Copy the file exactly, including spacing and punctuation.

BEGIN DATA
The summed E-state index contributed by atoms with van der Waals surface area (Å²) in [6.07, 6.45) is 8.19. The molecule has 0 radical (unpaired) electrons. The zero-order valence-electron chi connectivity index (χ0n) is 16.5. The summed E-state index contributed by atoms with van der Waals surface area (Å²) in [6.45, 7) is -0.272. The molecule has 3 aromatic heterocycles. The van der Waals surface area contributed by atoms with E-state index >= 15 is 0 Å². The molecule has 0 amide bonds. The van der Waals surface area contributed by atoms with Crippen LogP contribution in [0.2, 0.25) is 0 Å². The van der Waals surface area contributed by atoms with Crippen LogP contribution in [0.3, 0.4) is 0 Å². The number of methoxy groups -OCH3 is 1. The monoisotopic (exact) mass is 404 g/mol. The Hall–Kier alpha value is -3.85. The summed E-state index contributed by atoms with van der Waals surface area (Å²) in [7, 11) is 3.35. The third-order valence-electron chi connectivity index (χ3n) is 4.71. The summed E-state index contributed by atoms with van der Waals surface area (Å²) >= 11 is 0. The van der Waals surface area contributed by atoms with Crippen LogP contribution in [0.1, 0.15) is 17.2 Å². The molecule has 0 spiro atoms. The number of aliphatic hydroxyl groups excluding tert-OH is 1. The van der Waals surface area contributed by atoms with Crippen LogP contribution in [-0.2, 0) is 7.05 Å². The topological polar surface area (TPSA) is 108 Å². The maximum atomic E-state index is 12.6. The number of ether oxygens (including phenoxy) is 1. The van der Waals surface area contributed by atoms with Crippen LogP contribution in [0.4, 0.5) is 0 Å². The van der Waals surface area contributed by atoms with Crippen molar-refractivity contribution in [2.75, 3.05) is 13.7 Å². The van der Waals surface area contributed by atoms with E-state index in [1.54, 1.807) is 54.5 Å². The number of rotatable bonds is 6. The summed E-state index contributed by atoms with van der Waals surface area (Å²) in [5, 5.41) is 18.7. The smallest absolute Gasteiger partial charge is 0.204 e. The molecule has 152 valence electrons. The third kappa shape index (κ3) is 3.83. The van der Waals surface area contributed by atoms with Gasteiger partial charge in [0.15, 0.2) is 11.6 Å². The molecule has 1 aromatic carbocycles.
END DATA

The summed E-state index contributed by atoms with van der Waals surface area (Å²) in [6.07, 6.45) is 8.19. The molecule has 0 radical (unpaired) electrons. The zero-order valence-electron chi connectivity index (χ0n) is 16.5. The summed E-state index contributed by atoms with van der Waals surface area (Å²) in [6.45, 7) is -0.272. The molecule has 3 aromatic heterocycles. The van der Waals surface area contributed by atoms with E-state index >= 15 is 0 Å². The molecule has 0 amide bonds. The van der Waals surface area contributed by atoms with Crippen LogP contribution in [0.2, 0.25) is 0 Å². The van der Waals surface area contributed by atoms with Crippen LogP contribution in [0.3, 0.4) is 0 Å². The number of methoxy groups -OCH3 is 1. The monoisotopic (exact) mass is 404 g/mol. The Hall–Kier alpha value is -3.85. The summed E-state index contributed by atoms with van der Waals surface area (Å²) in [7, 11) is 3.35. The third-order valence-electron chi connectivity index (χ3n) is 4.71. The summed E-state index contributed by atoms with van der Waals surface area (Å²) >= 11 is 0. The van der Waals surface area contributed by atoms with Crippen LogP contribution in [0.1, 0.15) is 17.2 Å². The molecule has 0 spiro atoms. The number of aliphatic hydroxyl groups excluding tert-OH is 1. The van der Waals surface area contributed by atoms with Crippen LogP contribution in [-0.2, 0) is 7.05 Å². The topological polar surface area (TPSA) is 108 Å². The maximum atomic E-state index is 12.6. The number of ether oxygens (including phenoxy) is 1. The van der Waals surface area contributed by atoms with Crippen LogP contribution in [0.4, 0.5) is 0 Å². The van der Waals surface area contributed by atoms with Crippen molar-refractivity contribution in [2.75, 3.05) is 13.7 Å². The van der Waals surface area contributed by atoms with E-state index in [1.54, 1.807) is 54.5 Å². The number of rotatable bonds is 6. The summed E-state index contributed by atoms with van der Waals surface area (Å²) in [5, 5.41) is 18.7. The smallest absolute Gasteiger partial charge is 0.204 e. The molecule has 152 valence electrons. The third kappa shape index (κ3) is 3.83. The van der Waals surface area contributed by atoms with Gasteiger partial charge in [0.15, 0.2) is 11.6 Å². The molecule has 1 aromatic carbocycles.